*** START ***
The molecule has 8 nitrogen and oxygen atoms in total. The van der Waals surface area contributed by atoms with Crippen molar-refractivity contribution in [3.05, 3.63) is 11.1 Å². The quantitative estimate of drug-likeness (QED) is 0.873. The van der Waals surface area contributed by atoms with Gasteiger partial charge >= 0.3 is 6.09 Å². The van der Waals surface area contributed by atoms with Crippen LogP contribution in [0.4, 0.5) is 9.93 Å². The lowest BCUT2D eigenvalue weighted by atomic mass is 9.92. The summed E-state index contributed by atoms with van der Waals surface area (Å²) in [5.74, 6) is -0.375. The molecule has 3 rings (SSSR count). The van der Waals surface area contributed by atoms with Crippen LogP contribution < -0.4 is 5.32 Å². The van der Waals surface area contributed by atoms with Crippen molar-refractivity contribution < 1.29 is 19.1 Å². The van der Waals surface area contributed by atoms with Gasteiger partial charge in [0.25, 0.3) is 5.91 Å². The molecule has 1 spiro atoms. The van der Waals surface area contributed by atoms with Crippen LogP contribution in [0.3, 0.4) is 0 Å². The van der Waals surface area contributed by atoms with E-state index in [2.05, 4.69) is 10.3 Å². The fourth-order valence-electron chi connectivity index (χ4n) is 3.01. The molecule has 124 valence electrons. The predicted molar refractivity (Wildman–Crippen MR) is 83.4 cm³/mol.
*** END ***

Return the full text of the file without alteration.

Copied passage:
The molecule has 8 nitrogen and oxygen atoms in total. The van der Waals surface area contributed by atoms with Crippen molar-refractivity contribution in [3.05, 3.63) is 11.1 Å². The quantitative estimate of drug-likeness (QED) is 0.873. The van der Waals surface area contributed by atoms with Gasteiger partial charge >= 0.3 is 6.09 Å². The van der Waals surface area contributed by atoms with Crippen LogP contribution in [0.4, 0.5) is 9.93 Å². The lowest BCUT2D eigenvalue weighted by atomic mass is 9.92. The summed E-state index contributed by atoms with van der Waals surface area (Å²) in [5.74, 6) is -0.375. The molecule has 3 rings (SSSR count). The van der Waals surface area contributed by atoms with Crippen LogP contribution < -0.4 is 5.32 Å². The van der Waals surface area contributed by atoms with Crippen molar-refractivity contribution < 1.29 is 19.1 Å². The van der Waals surface area contributed by atoms with Gasteiger partial charge in [0.25, 0.3) is 5.91 Å². The molecule has 1 spiro atoms. The van der Waals surface area contributed by atoms with Crippen LogP contribution in [0.3, 0.4) is 0 Å². The van der Waals surface area contributed by atoms with E-state index in [2.05, 4.69) is 10.3 Å². The fourth-order valence-electron chi connectivity index (χ4n) is 3.01. The molecule has 124 valence electrons. The predicted molar refractivity (Wildman–Crippen MR) is 83.4 cm³/mol.